Question #1a2c9

2 Answers
Jun 11, 2017

Answer:

Here's what I got.

Explanation:

I'll show you how to find the solubility of potassium chloride and lead(II) nitrate, and leave the solubility of potassium dichromate to you as practice.

The idea here is that the solubility graph of a given salt tells you the amount of salt that can be dissolved in a specific volume of solvent and at a specific temperature in order to get a saturated solution.

In your case, I am assuming that the solubility graph expresses the solubility of three salts in grams per liter of water, #"g L"^(-1)#, at temperatures that vary between #0# and #100^@"C"#.

So, start by finding the #"40"^@"C"# mark on the Temperature axis. For potassium chloride, go up from this point until you reach the #color(green)("green")# line that shows the solubility of this salt at #40^@"C"#.

You should find that it lies at a little over #"100 g L"^(-1)#, which means that at #40^@"C"#, you can dissolve a little over #"100 g"# of potassium chloride for every #"1 L"# of water in order to make a saturated solution of potassium chloride.

Since you're trying to dissolve #"500 g"# of this salt, you will end up with a little over

#"500 g " - " 100 g" = "400 g"#

of undissolved salt. One significant figure will suffice here, so the answer will be #"400 g"#.

Do the same for lead(II) nitrate. Start at the #40^@"C"# mark and move up until you reach the #color(blue)("blue")# line that shows the solubility of this salt at #40^@"C"#.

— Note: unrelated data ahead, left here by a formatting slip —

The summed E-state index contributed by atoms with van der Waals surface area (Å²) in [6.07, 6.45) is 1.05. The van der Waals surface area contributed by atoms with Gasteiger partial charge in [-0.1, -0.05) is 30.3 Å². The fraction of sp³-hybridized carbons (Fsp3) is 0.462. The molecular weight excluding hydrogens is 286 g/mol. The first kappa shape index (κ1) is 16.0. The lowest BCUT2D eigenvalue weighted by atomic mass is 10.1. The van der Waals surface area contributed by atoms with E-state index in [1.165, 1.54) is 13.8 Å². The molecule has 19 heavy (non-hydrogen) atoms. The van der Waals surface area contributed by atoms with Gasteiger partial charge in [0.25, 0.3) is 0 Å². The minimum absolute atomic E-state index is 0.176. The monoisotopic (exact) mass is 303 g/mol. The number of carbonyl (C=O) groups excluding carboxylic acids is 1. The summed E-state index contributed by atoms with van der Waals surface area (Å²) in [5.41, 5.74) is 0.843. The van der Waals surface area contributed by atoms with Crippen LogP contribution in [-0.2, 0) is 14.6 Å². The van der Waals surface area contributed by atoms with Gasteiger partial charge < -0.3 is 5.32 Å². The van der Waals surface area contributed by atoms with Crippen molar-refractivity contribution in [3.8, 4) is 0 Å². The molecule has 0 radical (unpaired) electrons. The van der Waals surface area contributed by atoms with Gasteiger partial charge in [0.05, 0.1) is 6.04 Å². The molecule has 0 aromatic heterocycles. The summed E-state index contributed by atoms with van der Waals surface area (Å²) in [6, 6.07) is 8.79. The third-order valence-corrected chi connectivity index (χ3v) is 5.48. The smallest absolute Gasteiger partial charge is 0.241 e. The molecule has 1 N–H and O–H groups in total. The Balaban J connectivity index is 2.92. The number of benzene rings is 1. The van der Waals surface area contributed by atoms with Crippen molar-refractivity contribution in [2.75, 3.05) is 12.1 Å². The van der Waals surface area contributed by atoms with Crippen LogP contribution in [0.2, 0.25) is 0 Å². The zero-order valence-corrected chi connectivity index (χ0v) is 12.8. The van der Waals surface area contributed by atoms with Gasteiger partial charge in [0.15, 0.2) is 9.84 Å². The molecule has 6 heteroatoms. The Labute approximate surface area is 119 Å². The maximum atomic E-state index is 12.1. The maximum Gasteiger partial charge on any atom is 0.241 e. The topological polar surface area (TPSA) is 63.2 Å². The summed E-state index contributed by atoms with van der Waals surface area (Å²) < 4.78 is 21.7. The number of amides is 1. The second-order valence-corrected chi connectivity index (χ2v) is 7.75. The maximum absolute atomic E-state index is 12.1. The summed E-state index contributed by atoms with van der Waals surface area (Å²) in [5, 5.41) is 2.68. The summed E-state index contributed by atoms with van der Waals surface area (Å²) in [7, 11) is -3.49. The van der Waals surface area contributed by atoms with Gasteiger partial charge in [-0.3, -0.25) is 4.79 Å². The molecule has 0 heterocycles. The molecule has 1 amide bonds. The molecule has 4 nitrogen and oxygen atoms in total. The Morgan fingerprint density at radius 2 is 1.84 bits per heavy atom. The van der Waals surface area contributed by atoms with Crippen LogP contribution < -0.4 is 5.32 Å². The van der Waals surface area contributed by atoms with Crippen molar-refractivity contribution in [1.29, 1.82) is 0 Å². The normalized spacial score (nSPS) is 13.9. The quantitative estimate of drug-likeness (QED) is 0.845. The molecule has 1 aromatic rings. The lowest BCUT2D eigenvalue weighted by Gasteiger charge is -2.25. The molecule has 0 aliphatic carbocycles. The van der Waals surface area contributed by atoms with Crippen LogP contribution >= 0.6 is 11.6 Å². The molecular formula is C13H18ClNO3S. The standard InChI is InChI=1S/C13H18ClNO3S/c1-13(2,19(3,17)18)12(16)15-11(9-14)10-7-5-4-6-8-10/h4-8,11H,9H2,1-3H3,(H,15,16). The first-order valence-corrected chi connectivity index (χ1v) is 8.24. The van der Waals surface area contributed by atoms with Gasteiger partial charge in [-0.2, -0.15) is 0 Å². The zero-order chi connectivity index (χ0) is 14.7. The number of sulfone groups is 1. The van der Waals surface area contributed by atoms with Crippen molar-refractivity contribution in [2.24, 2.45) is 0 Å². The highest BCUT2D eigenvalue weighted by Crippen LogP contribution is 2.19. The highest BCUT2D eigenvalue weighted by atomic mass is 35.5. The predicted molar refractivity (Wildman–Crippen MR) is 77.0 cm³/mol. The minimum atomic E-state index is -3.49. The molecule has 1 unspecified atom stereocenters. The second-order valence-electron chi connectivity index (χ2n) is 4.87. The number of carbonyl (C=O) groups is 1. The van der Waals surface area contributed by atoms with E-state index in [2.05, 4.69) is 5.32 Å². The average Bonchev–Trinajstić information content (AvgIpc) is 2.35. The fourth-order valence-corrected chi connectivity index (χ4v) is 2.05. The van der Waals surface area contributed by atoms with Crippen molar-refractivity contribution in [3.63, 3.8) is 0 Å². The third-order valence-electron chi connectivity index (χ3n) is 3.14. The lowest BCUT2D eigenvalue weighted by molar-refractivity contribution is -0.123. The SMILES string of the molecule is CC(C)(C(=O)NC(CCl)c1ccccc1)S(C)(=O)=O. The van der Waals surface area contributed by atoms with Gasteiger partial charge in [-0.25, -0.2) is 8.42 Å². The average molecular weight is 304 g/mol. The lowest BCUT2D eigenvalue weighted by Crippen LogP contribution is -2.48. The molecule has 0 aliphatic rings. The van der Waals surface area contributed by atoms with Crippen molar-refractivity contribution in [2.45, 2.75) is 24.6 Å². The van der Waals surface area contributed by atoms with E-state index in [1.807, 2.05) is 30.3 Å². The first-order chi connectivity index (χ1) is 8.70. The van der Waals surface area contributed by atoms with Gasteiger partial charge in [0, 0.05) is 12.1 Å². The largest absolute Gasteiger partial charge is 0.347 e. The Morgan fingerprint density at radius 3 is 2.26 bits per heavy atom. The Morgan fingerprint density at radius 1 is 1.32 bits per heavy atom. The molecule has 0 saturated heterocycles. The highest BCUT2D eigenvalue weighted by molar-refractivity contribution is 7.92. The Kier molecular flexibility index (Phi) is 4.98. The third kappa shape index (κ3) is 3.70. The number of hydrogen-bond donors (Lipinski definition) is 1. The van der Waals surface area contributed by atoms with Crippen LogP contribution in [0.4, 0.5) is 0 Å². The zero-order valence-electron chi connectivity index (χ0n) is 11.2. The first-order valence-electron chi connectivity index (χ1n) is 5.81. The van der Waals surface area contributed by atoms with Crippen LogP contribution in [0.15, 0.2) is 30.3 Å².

The way I see it, the value lies right between #"700 g"# and #"800 g"# for every #"1 L"# of water, so #"750 g"# seems like a reasonable estimate.

Since the solution can hold a lot more lead(II) nitrate than you're trying to dissolve, i.e. #"750 g"# vs #"500 g"#, you can say that all the mass of lead(II) nitrate will dissolve in this solution.

In other words, you will be left with #"0 g"# of undissolved lead(II) nitrate.

Jun 11, 2017

Answer:

Here's what I get.

Explanation:

For each salt, we find 40 °C on the x-axis and go straight up until we hit the graph for that salt.

#bb("Pb"("NO"_3)_2)#

The solubility of #"Pb"("NO"_3)_2# at 40 °C is 750 g/L.

If we add 500 g of #"Pb"("NO"_3)_2#, it will all dissolve.

The amount of solid #"Pb"("NO"_3)_2# remaining will be 0 g.

#bb"KCl"#

The solubility of #"KCl"# at 40 °C is 400 g/L.

If we add 500 g of #"KCl"#, only 400 g will dissolve.

The amount of solid #"KCl"# remaining will be 100 g.

#bb("K"_2"Cr"_2"O"_7)#

The solubility of #"K"_2"Cr"_2"O"_7# at 40 °C is 200 g/L.

If we add 500 g of #"K"_2"Cr"_2"O"_7#, only 200 g will dissolve.

The amount of solid #"K"_2"Cr"_2"O"_7# remaining will be 300 g.